Presumably people used to actually tell Woody Allen that while they enjoy his films, they really like “the earlier funny ones.” I once ran into Allen on 57th Street, right near Carnegie Hall, and the instant we exchanged glances he had a look of total horror in his eyes. The first time I saw Bananas I had recently swallowed a chocolate shake spiked with an ounce of pot. I was so ripped I was missing half the jokes or paying so much attention to the thematic undercurrent that I wasn’t laughing. But this is an example, I suspect, of what most people considered the earlier funny material.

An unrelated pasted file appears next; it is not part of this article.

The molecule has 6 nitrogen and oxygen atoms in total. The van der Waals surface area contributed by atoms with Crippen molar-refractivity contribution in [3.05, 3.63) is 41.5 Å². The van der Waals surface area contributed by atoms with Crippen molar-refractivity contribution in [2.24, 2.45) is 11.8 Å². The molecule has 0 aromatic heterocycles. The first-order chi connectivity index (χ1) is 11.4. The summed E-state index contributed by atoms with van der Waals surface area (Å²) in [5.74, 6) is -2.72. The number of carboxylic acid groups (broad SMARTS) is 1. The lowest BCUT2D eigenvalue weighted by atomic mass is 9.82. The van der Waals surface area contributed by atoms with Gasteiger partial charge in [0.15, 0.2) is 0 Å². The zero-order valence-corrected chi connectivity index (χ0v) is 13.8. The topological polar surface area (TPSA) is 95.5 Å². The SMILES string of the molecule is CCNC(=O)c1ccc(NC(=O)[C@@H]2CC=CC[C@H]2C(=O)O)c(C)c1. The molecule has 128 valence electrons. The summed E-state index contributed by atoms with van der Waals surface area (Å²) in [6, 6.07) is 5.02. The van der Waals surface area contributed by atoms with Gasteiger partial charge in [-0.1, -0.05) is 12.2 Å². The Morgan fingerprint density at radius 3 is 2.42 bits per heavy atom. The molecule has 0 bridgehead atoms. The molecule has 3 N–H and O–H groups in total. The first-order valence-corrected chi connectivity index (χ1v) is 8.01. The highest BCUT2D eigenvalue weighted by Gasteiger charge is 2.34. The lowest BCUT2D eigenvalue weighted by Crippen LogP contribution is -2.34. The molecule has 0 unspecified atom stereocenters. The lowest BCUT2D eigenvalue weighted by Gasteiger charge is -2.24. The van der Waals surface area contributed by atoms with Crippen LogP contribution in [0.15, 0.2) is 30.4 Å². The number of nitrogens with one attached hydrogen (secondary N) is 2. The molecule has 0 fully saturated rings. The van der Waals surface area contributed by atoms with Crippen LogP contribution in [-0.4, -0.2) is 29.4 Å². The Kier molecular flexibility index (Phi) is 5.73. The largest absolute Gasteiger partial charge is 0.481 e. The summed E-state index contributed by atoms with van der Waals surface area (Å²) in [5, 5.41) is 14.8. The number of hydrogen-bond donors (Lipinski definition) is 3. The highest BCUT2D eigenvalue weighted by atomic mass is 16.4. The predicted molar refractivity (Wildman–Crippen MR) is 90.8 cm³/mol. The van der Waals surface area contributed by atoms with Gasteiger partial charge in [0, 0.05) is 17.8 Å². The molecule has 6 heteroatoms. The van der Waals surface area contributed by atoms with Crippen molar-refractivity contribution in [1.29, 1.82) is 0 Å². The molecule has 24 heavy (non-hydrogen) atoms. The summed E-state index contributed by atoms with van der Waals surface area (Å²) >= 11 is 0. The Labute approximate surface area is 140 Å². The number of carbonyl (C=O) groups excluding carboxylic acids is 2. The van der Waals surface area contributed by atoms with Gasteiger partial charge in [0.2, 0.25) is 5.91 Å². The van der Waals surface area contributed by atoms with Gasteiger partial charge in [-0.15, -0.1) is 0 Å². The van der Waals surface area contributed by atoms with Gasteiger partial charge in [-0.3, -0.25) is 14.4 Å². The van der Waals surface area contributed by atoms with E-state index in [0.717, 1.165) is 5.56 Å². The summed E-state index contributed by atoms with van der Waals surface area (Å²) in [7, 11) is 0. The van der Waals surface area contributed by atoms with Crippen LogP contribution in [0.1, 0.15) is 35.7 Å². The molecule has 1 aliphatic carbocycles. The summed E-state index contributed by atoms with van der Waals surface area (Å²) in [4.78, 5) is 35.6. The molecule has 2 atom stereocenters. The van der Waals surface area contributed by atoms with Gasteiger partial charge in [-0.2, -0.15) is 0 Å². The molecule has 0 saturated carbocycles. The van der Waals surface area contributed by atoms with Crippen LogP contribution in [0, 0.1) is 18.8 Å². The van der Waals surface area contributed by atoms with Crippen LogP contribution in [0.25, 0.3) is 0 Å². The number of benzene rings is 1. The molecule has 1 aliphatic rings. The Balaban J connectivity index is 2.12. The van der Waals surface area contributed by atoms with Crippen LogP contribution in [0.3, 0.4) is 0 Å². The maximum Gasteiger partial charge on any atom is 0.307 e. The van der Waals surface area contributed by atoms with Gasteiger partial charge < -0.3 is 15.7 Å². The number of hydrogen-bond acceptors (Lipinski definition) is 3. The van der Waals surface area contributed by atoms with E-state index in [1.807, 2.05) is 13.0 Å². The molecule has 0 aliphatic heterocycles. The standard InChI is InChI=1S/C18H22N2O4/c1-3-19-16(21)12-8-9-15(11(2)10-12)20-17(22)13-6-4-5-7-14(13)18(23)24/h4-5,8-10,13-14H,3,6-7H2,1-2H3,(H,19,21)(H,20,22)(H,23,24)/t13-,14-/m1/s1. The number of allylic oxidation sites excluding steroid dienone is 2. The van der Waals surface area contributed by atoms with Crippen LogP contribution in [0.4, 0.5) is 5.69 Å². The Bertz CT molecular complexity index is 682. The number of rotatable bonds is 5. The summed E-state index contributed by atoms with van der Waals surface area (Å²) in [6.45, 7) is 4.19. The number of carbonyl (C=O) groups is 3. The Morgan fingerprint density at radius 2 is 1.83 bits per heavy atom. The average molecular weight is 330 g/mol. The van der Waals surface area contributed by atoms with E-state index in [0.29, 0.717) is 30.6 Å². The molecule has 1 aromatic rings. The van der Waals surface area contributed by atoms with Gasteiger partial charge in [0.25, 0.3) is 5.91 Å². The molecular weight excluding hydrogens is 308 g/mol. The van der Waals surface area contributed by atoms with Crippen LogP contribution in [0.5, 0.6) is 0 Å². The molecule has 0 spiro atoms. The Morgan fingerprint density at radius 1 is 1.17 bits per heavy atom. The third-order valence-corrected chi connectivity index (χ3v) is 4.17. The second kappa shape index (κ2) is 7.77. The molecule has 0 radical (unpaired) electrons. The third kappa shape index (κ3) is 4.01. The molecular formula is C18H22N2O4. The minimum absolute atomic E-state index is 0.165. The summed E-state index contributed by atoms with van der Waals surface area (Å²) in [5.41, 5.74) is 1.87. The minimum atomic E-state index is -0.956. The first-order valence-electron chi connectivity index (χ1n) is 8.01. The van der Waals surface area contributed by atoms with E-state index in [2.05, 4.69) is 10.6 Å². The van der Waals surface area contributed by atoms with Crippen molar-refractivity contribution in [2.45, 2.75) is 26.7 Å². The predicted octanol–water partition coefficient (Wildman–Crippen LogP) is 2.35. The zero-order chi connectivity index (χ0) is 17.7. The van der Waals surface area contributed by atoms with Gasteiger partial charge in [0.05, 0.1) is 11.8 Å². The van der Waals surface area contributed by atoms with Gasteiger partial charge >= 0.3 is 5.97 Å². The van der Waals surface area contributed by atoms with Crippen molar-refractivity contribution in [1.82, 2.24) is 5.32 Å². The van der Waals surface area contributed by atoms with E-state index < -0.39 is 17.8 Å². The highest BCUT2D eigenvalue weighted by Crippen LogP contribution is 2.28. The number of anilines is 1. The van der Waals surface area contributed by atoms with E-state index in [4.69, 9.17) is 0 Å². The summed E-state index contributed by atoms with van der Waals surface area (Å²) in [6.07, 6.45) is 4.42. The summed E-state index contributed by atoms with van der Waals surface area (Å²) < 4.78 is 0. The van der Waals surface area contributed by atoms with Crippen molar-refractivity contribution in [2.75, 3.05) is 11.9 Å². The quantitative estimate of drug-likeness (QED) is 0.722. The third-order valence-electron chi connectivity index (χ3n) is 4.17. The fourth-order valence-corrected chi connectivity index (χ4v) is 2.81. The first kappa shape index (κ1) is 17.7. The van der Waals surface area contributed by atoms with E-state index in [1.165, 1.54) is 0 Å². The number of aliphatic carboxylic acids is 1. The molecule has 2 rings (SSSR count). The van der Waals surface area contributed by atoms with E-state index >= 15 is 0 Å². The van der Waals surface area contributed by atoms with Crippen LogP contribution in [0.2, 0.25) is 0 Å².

You want to know my idea of the earlier funnier stuff? The opening train-car sequence in Stardust Memories, which you can’t find a clip of anywhere. Or this Play It Again Sam riff in which a woman interprets a Jackson Pollock painting: “It restates the negativeness of the universe. The hideous lonely emptiness of existence. Nothingness. The predicament of man force to live in a barren Godless eternity, like a tiny flame flickering in an immense void with nothing but waste, horror and degradation forming a useless bleak straightjacket in a black absurd cosmos.”